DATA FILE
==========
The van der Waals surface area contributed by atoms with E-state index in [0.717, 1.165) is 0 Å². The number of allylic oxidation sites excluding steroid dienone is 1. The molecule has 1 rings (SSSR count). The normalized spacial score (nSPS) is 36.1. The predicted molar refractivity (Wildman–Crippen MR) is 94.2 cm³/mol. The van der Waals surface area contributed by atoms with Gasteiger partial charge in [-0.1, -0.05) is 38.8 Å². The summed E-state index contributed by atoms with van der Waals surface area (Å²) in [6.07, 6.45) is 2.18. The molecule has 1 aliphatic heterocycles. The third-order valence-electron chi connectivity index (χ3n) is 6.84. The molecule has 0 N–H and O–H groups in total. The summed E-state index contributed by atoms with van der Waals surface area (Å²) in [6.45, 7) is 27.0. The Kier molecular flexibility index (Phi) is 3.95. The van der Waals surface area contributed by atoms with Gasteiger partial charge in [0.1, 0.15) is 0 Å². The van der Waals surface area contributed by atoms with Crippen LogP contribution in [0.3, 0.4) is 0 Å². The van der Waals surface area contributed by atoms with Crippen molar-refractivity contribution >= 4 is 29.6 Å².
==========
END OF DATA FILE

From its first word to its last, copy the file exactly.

The van der Waals surface area contributed by atoms with E-state index in [0.717, 1.165) is 0 Å². The number of allylic oxidation sites excluding steroid dienone is 1. The molecule has 1 rings (SSSR count). The normalized spacial score (nSPS) is 36.1. The predicted molar refractivity (Wildman–Crippen MR) is 94.2 cm³/mol. The van der Waals surface area contributed by atoms with Gasteiger partial charge in [-0.1, -0.05) is 38.8 Å². The summed E-state index contributed by atoms with van der Waals surface area (Å²) in [6.07, 6.45) is 2.18. The molecule has 1 aliphatic heterocycles. The third-order valence-electron chi connectivity index (χ3n) is 6.84. The molecule has 0 N–H and O–H groups in total. The summed E-state index contributed by atoms with van der Waals surface area (Å²) in [6.45, 7) is 27.0. The Kier molecular flexibility index (Phi) is 3.95. The van der Waals surface area contributed by atoms with Gasteiger partial charge in [0.1, 0.15) is 0 Å². The van der Waals surface area contributed by atoms with Crippen LogP contribution in [0.3, 0.4) is 0 Å². The van der Waals surface area contributed by atoms with Crippen molar-refractivity contribution >= 4 is 29.6 Å².